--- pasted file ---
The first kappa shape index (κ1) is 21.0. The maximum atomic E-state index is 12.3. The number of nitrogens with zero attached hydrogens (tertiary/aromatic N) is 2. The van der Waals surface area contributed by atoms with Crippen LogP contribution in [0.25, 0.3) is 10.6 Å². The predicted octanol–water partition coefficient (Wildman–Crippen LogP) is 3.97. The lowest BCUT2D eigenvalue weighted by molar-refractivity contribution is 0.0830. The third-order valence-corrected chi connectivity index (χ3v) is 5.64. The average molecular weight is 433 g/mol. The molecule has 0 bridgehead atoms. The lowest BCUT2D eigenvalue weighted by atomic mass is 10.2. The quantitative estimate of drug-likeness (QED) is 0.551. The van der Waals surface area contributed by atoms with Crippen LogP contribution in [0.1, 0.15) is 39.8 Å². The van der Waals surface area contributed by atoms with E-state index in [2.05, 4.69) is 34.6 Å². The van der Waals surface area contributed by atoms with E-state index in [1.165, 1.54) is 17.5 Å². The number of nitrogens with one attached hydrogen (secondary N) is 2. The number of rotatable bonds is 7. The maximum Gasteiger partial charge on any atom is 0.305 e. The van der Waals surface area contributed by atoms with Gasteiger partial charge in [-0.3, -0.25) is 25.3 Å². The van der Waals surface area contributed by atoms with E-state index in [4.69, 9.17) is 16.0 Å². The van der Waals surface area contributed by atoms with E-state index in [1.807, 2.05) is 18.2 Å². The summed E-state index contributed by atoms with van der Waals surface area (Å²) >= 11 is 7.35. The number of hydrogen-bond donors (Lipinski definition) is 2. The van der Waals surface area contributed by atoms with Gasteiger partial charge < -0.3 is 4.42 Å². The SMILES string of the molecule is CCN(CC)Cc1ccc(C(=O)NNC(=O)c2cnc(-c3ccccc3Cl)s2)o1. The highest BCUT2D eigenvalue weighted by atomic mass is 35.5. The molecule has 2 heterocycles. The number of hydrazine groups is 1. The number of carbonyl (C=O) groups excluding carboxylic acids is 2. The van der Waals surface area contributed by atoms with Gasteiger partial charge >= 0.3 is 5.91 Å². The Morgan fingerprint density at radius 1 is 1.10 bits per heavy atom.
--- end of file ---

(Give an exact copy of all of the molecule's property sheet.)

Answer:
The first kappa shape index (κ1) is 21.0. The maximum atomic E-state index is 12.3. The number of nitrogens with zero attached hydrogens (tertiary/aromatic N) is 2. The van der Waals surface area contributed by atoms with Crippen LogP contribution in [0.25, 0.3) is 10.6 Å². The predicted octanol–water partition coefficient (Wildman–Crippen LogP) is 3.97. The lowest BCUT2D eigenvalue weighted by molar-refractivity contribution is 0.0830. The third-order valence-corrected chi connectivity index (χ3v) is 5.64. The average molecular weight is 433 g/mol. The molecule has 0 bridgehead atoms. The lowest BCUT2D eigenvalue weighted by atomic mass is 10.2. The quantitative estimate of drug-likeness (QED) is 0.551. The van der Waals surface area contributed by atoms with Crippen LogP contribution in [0.1, 0.15) is 39.8 Å². The van der Waals surface area contributed by atoms with E-state index in [2.05, 4.69) is 34.6 Å². The van der Waals surface area contributed by atoms with E-state index in [1.165, 1.54) is 17.5 Å². The number of nitrogens with one attached hydrogen (secondary N) is 2. The number of rotatable bonds is 7. The maximum Gasteiger partial charge on any atom is 0.305 e. The van der Waals surface area contributed by atoms with Gasteiger partial charge in [-0.3, -0.25) is 25.3 Å². The van der Waals surface area contributed by atoms with E-state index in [4.69, 9.17) is 16.0 Å². The van der Waals surface area contributed by atoms with E-state index in [1.807, 2.05) is 18.2 Å². The summed E-state index contributed by atoms with van der Waals surface area (Å²) >= 11 is 7.35. The number of hydrogen-bond donors (Lipinski definition) is 2. The van der Waals surface area contributed by atoms with Gasteiger partial charge < -0.3 is 4.42 Å². The SMILES string of the molecule is CCN(CC)Cc1ccc(C(=O)NNC(=O)c2cnc(-c3ccccc3Cl)s2)o1. The highest BCUT2D eigenvalue weighted by atomic mass is 35.5. The molecule has 2 heterocycles. The number of hydrazine groups is 1. The number of carbonyl (C=O) groups excluding carboxylic acids is 2. The van der Waals surface area contributed by atoms with Gasteiger partial charge >= 0.3 is 5.91 Å². The Morgan fingerprint density at radius 1 is 1.10 bits per heavy atom.